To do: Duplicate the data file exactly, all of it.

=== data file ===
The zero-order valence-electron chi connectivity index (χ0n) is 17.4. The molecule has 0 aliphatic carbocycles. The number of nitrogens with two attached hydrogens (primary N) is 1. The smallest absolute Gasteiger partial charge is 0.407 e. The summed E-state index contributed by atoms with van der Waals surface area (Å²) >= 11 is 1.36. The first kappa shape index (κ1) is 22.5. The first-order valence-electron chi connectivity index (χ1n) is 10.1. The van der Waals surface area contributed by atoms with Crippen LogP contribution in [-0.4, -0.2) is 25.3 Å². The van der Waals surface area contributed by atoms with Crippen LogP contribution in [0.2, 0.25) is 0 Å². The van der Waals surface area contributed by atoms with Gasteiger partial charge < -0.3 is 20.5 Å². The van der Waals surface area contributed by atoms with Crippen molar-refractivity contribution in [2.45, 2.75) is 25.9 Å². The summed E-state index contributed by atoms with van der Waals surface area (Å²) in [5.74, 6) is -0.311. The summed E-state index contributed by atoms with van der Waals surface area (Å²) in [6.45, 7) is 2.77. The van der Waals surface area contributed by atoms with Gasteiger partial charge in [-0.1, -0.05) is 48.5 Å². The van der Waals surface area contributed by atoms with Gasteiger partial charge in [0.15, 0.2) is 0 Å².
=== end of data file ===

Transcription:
The zero-order valence-electron chi connectivity index (χ0n) is 17.4. The molecule has 0 aliphatic carbocycles. The number of nitrogens with two attached hydrogens (primary N) is 1. The smallest absolute Gasteiger partial charge is 0.407 e. The summed E-state index contributed by atoms with van der Waals surface area (Å²) >= 11 is 1.36. The first kappa shape index (κ1) is 22.5. The first-order valence-electron chi connectivity index (χ1n) is 10.1. The van der Waals surface area contributed by atoms with Crippen LogP contribution in [-0.4, -0.2) is 25.3 Å². The van der Waals surface area contributed by atoms with Crippen LogP contribution in [0.2, 0.25) is 0 Å². The van der Waals surface area contributed by atoms with Gasteiger partial charge < -0.3 is 20.5 Å². The van der Waals surface area contributed by atoms with Crippen molar-refractivity contribution in [2.45, 2.75) is 25.9 Å². The summed E-state index contributed by atoms with van der Waals surface area (Å²) in [5.74, 6) is -0.311. The summed E-state index contributed by atoms with van der Waals surface area (Å²) in [6.45, 7) is 2.77. The van der Waals surface area contributed by atoms with Gasteiger partial charge in [-0.1, -0.05) is 48.5 Å². The van der Waals surface area contributed by atoms with Gasteiger partial charge in [0.15, 0.2) is 0 Å².